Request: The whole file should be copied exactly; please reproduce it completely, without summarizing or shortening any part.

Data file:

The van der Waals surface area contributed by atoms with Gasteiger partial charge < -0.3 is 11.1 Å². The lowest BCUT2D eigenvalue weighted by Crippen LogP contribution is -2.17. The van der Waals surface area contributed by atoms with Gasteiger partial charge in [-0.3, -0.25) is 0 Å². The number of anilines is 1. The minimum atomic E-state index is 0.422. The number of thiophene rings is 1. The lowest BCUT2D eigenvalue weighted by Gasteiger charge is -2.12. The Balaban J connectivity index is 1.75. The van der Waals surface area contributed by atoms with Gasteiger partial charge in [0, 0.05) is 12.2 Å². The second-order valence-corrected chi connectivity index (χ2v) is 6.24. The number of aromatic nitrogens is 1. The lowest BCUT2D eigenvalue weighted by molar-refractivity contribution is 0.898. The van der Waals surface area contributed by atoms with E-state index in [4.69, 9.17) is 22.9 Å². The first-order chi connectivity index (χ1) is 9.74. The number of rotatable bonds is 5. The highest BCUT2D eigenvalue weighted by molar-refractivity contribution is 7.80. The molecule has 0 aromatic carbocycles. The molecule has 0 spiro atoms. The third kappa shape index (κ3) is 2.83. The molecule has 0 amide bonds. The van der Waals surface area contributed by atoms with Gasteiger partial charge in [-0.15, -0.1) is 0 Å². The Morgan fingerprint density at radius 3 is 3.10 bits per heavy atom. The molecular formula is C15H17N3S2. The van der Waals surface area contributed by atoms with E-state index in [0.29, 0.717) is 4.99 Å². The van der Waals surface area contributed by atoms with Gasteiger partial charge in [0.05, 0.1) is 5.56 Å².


The van der Waals surface area contributed by atoms with Gasteiger partial charge < -0.3 is 11.1 Å². The lowest BCUT2D eigenvalue weighted by Crippen LogP contribution is -2.17. The van der Waals surface area contributed by atoms with Gasteiger partial charge in [-0.3, -0.25) is 0 Å². The number of anilines is 1. The minimum atomic E-state index is 0.422. The number of thiophene rings is 1. The lowest BCUT2D eigenvalue weighted by Gasteiger charge is -2.12. The Balaban J connectivity index is 1.75. The van der Waals surface area contributed by atoms with Gasteiger partial charge in [0, 0.05) is 12.2 Å². The second-order valence-corrected chi connectivity index (χ2v) is 6.24. The number of aromatic nitrogens is 1. The lowest BCUT2D eigenvalue weighted by molar-refractivity contribution is 0.898. The van der Waals surface area contributed by atoms with E-state index in [4.69, 9.17) is 22.9 Å². The first-order chi connectivity index (χ1) is 9.74. The number of rotatable bonds is 5. The highest BCUT2D eigenvalue weighted by molar-refractivity contribution is 7.80. The molecule has 0 aromatic carbocycles. The molecule has 0 spiro atoms. The third kappa shape index (κ3) is 2.83. The molecule has 0 amide bonds. The van der Waals surface area contributed by atoms with Gasteiger partial charge in [-0.15, -0.1) is 0 Å². The Morgan fingerprint density at radius 3 is 3.10 bits per heavy atom. The molecular formula is C15H17N3S2. The van der Waals surface area contributed by atoms with E-state index in [0.29, 0.717) is 4.99 Å². The van der Waals surface area contributed by atoms with Gasteiger partial charge in [0.05, 0.1) is 5.56 Å².